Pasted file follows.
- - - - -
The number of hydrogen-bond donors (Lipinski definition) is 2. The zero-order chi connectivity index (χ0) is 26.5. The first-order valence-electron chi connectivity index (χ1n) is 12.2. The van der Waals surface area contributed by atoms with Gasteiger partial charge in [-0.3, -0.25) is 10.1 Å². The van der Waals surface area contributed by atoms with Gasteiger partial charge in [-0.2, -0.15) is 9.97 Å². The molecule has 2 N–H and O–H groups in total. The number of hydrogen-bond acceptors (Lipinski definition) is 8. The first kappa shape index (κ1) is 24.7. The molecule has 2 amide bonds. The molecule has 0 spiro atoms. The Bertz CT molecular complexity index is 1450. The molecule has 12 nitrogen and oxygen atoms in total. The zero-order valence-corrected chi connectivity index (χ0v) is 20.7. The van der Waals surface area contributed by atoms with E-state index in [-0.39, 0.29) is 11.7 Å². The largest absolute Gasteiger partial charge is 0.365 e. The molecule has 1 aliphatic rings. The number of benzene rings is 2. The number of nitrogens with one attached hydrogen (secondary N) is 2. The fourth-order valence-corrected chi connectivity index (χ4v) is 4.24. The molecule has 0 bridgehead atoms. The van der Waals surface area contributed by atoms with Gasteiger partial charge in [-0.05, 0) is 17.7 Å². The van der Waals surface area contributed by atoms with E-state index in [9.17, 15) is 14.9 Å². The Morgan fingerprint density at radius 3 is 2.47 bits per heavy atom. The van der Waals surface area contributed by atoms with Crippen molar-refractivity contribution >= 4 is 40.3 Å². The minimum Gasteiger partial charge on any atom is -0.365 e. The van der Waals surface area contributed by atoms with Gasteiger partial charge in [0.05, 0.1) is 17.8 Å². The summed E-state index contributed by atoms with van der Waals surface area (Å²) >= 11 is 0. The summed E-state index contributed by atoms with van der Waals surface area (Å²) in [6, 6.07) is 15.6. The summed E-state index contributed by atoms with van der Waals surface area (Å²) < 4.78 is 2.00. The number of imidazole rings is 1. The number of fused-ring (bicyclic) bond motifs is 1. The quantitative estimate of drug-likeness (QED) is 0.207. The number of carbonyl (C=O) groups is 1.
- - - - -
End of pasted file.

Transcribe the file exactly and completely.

The number of hydrogen-bond donors (Lipinski definition) is 2. The zero-order chi connectivity index (χ0) is 26.5. The first-order valence-electron chi connectivity index (χ1n) is 12.2. The van der Waals surface area contributed by atoms with Gasteiger partial charge in [-0.3, -0.25) is 10.1 Å². The van der Waals surface area contributed by atoms with Gasteiger partial charge in [-0.2, -0.15) is 9.97 Å². The molecule has 2 N–H and O–H groups in total. The number of hydrogen-bond acceptors (Lipinski definition) is 8. The first kappa shape index (κ1) is 24.7. The molecule has 2 amide bonds. The molecule has 0 spiro atoms. The Bertz CT molecular complexity index is 1450. The molecule has 12 nitrogen and oxygen atoms in total. The zero-order valence-corrected chi connectivity index (χ0v) is 20.7. The van der Waals surface area contributed by atoms with E-state index in [-0.39, 0.29) is 11.7 Å². The largest absolute Gasteiger partial charge is 0.365 e. The molecule has 1 aliphatic rings. The number of benzene rings is 2. The number of nitrogens with one attached hydrogen (secondary N) is 2. The fourth-order valence-corrected chi connectivity index (χ4v) is 4.24. The molecule has 0 bridgehead atoms. The van der Waals surface area contributed by atoms with Gasteiger partial charge in [-0.05, 0) is 17.7 Å². The van der Waals surface area contributed by atoms with E-state index in [9.17, 15) is 14.9 Å². The Morgan fingerprint density at radius 3 is 2.47 bits per heavy atom. The van der Waals surface area contributed by atoms with Crippen molar-refractivity contribution >= 4 is 40.3 Å². The minimum Gasteiger partial charge on any atom is -0.365 e. The van der Waals surface area contributed by atoms with Gasteiger partial charge in [0.05, 0.1) is 17.8 Å². The summed E-state index contributed by atoms with van der Waals surface area (Å²) >= 11 is 0. The summed E-state index contributed by atoms with van der Waals surface area (Å²) in [6, 6.07) is 15.6. The summed E-state index contributed by atoms with van der Waals surface area (Å²) < 4.78 is 2.00. The number of imidazole rings is 1. The number of fused-ring (bicyclic) bond motifs is 1. The quantitative estimate of drug-likeness (QED) is 0.207. The number of carbonyl (C=O) groups is 1.